By Brian Compton
NHL.com Staff Writer
It took eight seasons of minor-league hockey for Quintin Laing, who played in the ECHL each of his first two years, to become a full-time player in the National Hockey League.
Eight seasons of long bus rides. Eight seasons of three-games-in-three-night sets. Eight seasons of wondering if he ever would get that elusive call-up.
While he doesn’t crack the lineup every night, the 28-year-old Laing has been with the Washington Capitals since being recalled from the Hershey Bears of the American Hockey League since Dec. 7, when he was called up for the second time this season. Prior to this season, Laing had just three games of NHL experience, which came with the Chicago Blackhawks during the 2003-04 season.
His determination and unselfish demeanor have landed Laing a nomination for the Bill Masterton Memorial Trophy, which is awarded by the Professional Hockey Writers’ Association each year to the player “who best exemplifies the qualities of perseverance, sportsmanship and dedication to hockey.”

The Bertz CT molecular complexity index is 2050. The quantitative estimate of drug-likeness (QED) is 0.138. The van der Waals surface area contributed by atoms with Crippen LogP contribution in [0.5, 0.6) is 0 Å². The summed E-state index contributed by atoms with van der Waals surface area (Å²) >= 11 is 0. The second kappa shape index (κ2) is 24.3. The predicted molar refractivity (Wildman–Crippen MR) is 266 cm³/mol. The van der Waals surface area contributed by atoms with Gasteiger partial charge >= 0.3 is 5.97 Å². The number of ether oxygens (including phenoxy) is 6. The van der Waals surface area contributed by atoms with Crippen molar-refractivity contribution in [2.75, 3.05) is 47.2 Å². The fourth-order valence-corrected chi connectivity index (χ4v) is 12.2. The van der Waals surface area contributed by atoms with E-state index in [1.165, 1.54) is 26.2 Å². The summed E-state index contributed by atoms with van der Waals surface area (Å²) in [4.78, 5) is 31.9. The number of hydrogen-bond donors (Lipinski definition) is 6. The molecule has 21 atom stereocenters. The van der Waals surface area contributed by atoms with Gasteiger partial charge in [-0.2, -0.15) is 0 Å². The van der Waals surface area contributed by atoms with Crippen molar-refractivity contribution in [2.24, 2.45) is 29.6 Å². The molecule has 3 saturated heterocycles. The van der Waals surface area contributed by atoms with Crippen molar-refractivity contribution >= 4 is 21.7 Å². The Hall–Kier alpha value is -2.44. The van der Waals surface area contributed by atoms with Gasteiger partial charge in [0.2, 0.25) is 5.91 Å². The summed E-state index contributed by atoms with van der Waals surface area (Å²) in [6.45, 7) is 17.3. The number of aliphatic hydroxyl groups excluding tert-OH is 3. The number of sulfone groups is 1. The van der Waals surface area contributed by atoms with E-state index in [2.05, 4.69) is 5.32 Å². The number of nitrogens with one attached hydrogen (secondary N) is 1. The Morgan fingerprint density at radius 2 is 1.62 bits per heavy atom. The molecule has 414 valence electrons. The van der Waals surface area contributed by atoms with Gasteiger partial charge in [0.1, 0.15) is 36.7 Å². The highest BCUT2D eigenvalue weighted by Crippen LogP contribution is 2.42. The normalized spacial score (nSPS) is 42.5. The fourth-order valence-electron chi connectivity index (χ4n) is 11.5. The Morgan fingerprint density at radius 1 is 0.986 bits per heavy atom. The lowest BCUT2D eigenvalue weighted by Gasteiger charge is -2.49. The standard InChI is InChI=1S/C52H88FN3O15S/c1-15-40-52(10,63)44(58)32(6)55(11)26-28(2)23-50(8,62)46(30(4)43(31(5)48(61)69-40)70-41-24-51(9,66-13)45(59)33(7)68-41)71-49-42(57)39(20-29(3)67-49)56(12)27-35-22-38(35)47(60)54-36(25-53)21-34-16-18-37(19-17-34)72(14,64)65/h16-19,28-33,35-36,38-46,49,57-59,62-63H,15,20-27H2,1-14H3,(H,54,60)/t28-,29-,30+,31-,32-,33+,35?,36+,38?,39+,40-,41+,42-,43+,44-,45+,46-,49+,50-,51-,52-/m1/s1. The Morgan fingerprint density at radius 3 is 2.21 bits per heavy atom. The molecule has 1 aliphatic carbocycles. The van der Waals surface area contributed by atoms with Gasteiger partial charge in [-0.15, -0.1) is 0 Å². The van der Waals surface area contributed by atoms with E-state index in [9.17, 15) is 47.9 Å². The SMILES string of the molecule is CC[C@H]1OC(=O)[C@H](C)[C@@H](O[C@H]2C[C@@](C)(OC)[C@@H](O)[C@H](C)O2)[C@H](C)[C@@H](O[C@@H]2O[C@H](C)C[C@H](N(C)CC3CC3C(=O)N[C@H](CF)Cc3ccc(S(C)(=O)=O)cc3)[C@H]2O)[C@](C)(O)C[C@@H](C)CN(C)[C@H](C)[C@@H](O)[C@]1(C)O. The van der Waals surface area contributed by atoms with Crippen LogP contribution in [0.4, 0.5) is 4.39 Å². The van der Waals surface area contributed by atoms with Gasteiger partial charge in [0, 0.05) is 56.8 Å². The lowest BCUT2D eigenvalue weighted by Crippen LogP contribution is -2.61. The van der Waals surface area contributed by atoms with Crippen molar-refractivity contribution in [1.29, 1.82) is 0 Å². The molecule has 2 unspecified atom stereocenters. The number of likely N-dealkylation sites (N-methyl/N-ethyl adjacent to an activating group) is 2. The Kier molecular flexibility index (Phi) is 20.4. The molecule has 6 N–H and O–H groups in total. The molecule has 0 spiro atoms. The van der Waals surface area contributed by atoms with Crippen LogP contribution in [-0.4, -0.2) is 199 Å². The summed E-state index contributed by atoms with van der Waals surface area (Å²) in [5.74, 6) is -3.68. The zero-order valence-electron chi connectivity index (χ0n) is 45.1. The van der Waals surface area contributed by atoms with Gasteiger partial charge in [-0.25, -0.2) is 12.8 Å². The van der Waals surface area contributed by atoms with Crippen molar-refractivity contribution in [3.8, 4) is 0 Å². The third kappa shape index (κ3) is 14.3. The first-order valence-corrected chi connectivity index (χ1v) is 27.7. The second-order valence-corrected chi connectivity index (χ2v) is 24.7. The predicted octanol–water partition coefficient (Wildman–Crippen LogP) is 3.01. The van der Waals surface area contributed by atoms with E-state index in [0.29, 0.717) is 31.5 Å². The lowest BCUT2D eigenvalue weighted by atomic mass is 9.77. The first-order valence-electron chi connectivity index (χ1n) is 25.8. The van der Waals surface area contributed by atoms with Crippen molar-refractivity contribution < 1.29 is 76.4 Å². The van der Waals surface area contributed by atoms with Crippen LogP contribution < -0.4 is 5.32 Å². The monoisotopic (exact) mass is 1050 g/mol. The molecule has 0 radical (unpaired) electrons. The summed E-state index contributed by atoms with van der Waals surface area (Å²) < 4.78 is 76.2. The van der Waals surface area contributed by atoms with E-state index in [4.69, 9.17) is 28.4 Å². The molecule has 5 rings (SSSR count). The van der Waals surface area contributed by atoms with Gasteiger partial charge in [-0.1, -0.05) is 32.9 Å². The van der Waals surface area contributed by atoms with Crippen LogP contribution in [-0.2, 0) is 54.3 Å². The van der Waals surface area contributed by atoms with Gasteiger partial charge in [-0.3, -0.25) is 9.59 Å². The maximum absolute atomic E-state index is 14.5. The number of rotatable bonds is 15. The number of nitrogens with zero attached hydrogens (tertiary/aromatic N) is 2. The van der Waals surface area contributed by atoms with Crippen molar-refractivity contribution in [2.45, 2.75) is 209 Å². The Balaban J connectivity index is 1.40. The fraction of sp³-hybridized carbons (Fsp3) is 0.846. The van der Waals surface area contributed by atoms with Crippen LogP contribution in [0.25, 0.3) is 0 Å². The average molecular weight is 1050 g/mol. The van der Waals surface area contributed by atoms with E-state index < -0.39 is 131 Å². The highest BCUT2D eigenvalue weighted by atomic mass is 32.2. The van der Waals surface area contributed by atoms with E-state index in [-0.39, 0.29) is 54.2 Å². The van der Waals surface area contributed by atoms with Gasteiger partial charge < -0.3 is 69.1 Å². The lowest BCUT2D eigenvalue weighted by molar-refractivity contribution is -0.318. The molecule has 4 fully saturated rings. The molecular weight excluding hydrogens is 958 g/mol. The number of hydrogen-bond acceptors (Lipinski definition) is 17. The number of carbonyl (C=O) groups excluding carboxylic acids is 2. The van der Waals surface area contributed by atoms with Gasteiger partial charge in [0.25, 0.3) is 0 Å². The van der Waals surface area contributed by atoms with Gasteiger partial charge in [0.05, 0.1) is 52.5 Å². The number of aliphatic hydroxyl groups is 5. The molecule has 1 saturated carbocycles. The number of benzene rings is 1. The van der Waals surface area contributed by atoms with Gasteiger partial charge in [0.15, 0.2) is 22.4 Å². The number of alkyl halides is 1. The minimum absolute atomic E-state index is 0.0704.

“I was pretty caught off-guard by it,” Laing told NHL.com. “I’m pretty blown away and humbled by the nomination. To be up for a major award like that, it’s really exciting news. Everyone’s excited back home.”
Everyone’s excited in the U.S. capital, too. That includes former Mississippi and current Washington coach Bruce Boudreau, who, much like Laing, finally landed in the NHL earlier this season after spending 17 seasons coaching in the minors. Boudreau replaced Glen Hanlon behind the Capitals’ bench Nov. 22, 2007.